Five Good Minutes

An Interview with Barrie Livingstone

Malibu resident Barrie Livingstone has trotted across the globe working as an interior designer. He has visited 46 countries, lived outside the U.S., and fashioned homes and hotels from Miami Beach, Florida to Southern California.

Livingstone checked in with Malibu Patch to explain what his travels have meant for his craft, what parts of his career you can't teach, and how he made Malibu his final resting place.

Malibu Patch: Where did your motivation to become an interior designer derive from? What was your childhood like? 

Barrie Livingstone: Growing up in England I was obsessed with how people lived in different periods of history. I loved visiting stately manor houses, historic homes and castles of which there is an abundance. I loved every detail of the designs. The wood carved Elizabethan turns, the Chippendale fancy chairs, and the opulent fabrics in the Royal Palaces.

MP: What are your favorite types of projects? Is it hotels? Homes? Single rooms?

BL: My favorite projects are when my client knows what they like and appreciate that my talent is a skill for which I make a living. Homes are second nature for me to design and I treasure the close relationships that I make with my clients. Hotels are enjoyed by more than a family so it is special to me that more people enjoy my designs when in a public space.

MP: You've visited 46 countries throughout your career. What effects have your travels had on your work?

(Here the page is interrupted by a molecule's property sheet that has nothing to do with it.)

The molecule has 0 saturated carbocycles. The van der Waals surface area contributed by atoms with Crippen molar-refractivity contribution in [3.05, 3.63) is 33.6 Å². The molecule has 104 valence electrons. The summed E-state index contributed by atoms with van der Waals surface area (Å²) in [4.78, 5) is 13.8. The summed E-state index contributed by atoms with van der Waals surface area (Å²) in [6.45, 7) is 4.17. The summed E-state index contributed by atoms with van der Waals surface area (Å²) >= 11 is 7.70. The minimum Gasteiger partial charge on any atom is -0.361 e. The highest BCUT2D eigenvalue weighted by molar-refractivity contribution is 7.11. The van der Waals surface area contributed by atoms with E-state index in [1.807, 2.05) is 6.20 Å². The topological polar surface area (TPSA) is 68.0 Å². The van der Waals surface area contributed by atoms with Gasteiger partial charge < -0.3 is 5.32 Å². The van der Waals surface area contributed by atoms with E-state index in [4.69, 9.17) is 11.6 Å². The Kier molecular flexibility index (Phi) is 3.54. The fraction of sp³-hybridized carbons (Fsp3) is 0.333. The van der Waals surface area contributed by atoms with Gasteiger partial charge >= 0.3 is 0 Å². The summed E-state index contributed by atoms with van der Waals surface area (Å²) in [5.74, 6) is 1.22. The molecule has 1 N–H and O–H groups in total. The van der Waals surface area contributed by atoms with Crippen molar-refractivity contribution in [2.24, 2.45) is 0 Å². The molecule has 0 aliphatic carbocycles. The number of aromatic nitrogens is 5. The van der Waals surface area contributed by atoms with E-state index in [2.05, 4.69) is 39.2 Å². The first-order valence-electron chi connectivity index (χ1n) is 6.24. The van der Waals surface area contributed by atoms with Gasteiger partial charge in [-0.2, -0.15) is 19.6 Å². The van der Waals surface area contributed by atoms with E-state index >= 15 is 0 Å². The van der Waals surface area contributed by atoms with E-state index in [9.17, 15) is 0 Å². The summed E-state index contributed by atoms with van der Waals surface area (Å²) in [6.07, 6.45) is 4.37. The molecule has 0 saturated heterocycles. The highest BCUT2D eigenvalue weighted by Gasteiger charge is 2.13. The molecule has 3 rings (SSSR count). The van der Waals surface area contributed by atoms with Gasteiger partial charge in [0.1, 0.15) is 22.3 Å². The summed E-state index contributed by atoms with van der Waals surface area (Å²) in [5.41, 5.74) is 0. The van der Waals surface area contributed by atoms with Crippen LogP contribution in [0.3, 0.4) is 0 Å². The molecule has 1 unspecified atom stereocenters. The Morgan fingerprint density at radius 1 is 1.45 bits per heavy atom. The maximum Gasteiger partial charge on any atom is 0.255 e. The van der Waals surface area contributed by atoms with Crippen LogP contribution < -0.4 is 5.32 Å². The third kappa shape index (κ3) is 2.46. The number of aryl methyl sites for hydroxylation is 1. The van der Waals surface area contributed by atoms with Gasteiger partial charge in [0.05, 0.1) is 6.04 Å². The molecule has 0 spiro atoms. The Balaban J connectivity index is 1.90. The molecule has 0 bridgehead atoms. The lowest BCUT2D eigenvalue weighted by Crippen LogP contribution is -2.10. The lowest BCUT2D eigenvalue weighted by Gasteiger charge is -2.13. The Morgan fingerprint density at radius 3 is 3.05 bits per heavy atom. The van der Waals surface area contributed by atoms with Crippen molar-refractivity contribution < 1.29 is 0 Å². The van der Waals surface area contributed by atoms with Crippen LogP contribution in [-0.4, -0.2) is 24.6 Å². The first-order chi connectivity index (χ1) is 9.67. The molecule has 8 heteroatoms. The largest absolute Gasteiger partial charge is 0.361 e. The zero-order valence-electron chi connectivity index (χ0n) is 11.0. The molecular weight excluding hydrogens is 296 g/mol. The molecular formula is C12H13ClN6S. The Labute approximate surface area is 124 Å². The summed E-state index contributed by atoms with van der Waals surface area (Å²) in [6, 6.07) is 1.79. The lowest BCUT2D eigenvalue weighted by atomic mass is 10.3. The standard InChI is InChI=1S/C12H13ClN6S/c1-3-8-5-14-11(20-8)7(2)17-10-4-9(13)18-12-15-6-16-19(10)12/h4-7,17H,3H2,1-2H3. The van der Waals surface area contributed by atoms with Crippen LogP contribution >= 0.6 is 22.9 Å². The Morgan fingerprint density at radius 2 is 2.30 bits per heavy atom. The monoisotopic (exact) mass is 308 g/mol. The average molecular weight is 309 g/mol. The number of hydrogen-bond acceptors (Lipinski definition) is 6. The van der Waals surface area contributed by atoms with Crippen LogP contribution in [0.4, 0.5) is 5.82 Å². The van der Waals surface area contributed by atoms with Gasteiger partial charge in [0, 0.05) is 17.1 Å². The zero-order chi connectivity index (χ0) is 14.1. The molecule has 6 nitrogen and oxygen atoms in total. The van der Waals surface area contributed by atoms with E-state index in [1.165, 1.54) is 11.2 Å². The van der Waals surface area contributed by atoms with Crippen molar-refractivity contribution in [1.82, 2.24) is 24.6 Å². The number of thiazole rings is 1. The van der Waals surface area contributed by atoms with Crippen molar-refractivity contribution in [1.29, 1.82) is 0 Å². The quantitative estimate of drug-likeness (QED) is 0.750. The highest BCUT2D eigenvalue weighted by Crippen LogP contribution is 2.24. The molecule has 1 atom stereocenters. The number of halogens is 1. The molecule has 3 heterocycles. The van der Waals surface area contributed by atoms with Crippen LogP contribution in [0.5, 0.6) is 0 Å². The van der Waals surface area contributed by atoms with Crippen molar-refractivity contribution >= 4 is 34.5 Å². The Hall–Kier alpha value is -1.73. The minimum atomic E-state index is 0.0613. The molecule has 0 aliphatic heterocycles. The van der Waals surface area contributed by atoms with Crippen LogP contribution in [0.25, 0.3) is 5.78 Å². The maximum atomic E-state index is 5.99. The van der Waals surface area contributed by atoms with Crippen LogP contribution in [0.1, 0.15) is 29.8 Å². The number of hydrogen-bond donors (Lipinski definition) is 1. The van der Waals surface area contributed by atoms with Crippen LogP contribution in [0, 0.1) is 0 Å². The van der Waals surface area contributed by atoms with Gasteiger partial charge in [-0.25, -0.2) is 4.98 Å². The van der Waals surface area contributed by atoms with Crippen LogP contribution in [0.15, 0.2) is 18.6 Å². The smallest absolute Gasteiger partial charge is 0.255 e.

BL: Travel is everything to a person. Those who travel frequently and to far off lands are rich with knowledge. Seeing how others live and occupy their dwellings has shaped how I think about space. From the extravagant interiors of Dubai to a dung hut in the countryside surrounding Jaipur, I learnt something. Interior decoration is as much a human need as is water. In a small hut in India I saw labels from the side of boxes arranged in the center of a wall, hung as if they were the most hallowed of art objects. It was all they had but they needed something to adorn the walls.

MP: You started in Miami Beach and still work there. But you've made your home in Malibu. Why Malibu? What is it about this town that compels you to stay instead of working in a bigger city or in another country?

BL: Malibu gives me so much of what I need. A deep connection to the planet. The roaring surf, the canyons and mountains, sunrises and sunsets that become a part of your day. I also love that people stop and say hi and in general are so much more friendlier than in town. Because I do travel so much and came back to Malibu after a 2 year stint in Kuala Lumpur and Dubai I appreciate the nature here so much.

MP: You've worked on some pretty famous pieces, such as Malibu Moderne. You also did some work on Cher's Malibu home. Do you approach doing larger, more recognizable projects differently than you approach doing a smaller project?

BL: The main difference between designing a larger residence versus a single room is of course, time. Larger homes require a lot more time due to the fact that there is that much more space. I approach all of my projects with dignity and humility as I am after all designing someone’s home and I want my clients to feel very much at home.

MP: Do you believe designing is an innate ability or something that you can learn? In other words, is it more about vision or education? And don't tell me education doesn't matter. You went to Harvard.

BL: I do believe in innate ability as I am blessed with having it and have seen other great designers that obviously posses it. However, having education to back it up is very helpful and I feel a must. I remember being in class and studying history of furniture and textiles and literally diving in to the books, loving every second of the design experience. Also, I do all my design drawings by hand as I am of the generation when CAD (Computer Aided Drafting) had just come out. Being able to draw furniture, plans and elevations to scale and at this point, free hand, is my secret weapon to making sure a room feels comfortable and furniture sits well and feels good.